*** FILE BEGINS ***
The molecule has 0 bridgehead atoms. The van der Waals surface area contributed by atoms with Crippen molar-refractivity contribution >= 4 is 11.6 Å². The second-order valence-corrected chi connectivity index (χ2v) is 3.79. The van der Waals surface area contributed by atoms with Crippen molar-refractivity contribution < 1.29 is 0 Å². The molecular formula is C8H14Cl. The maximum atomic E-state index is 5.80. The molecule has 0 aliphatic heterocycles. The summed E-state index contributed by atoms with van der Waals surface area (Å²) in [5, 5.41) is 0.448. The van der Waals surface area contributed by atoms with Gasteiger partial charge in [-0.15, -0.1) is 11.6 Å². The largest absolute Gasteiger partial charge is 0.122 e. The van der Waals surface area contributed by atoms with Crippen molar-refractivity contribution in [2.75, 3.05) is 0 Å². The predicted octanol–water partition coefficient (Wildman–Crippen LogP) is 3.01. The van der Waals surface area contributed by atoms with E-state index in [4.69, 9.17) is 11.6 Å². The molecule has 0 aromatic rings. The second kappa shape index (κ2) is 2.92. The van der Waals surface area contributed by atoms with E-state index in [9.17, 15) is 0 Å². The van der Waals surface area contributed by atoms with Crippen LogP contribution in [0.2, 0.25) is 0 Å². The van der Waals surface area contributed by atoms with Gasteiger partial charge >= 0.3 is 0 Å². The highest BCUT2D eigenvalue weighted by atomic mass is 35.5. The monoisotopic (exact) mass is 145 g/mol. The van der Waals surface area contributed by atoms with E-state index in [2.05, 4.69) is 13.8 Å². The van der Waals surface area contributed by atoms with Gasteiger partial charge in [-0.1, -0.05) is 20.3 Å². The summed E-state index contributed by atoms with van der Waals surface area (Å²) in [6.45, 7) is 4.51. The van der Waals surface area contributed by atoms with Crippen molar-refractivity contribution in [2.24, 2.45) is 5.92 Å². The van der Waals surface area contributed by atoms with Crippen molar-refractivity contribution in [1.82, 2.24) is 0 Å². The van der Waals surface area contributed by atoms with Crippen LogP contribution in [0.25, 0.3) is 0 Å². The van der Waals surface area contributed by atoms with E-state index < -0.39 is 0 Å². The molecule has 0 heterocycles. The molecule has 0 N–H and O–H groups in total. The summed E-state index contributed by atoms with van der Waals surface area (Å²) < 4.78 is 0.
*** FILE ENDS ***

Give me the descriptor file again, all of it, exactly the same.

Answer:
The molecule has 0 bridgehead atoms. The van der Waals surface area contributed by atoms with Crippen molar-refractivity contribution >= 4 is 11.6 Å². The second-order valence-corrected chi connectivity index (χ2v) is 3.79. The van der Waals surface area contributed by atoms with Crippen molar-refractivity contribution < 1.29 is 0 Å². The molecular formula is C8H14Cl. The maximum atomic E-state index is 5.80. The molecule has 0 aliphatic heterocycles. The summed E-state index contributed by atoms with van der Waals surface area (Å²) in [5, 5.41) is 0.448. The van der Waals surface area contributed by atoms with Gasteiger partial charge in [-0.15, -0.1) is 11.6 Å². The largest absolute Gasteiger partial charge is 0.122 e. The van der Waals surface area contributed by atoms with Crippen molar-refractivity contribution in [2.75, 3.05) is 0 Å². The predicted octanol–water partition coefficient (Wildman–Crippen LogP) is 3.01. The van der Waals surface area contributed by atoms with E-state index in [4.69, 9.17) is 11.6 Å². The molecule has 0 aromatic rings. The second kappa shape index (κ2) is 2.92. The van der Waals surface area contributed by atoms with E-state index in [9.17, 15) is 0 Å². The van der Waals surface area contributed by atoms with Crippen LogP contribution in [0.2, 0.25) is 0 Å². The van der Waals surface area contributed by atoms with Gasteiger partial charge >= 0.3 is 0 Å². The highest BCUT2D eigenvalue weighted by atomic mass is 35.5. The monoisotopic (exact) mass is 145 g/mol. The van der Waals surface area contributed by atoms with E-state index in [2.05, 4.69) is 13.8 Å². The van der Waals surface area contributed by atoms with Gasteiger partial charge in [-0.1, -0.05) is 20.3 Å². The summed E-state index contributed by atoms with van der Waals surface area (Å²) in [6.45, 7) is 4.51. The van der Waals surface area contributed by atoms with Crippen molar-refractivity contribution in [2.24, 2.45) is 5.92 Å². The van der Waals surface area contributed by atoms with Crippen molar-refractivity contribution in [1.82, 2.24) is 0 Å². The van der Waals surface area contributed by atoms with Crippen LogP contribution in [0.25, 0.3) is 0 Å². The van der Waals surface area contributed by atoms with E-state index < -0.39 is 0 Å². The molecule has 0 heterocycles. The molecule has 0 N–H and O–H groups in total. The summed E-state index contributed by atoms with van der Waals surface area (Å²) < 4.78 is 0.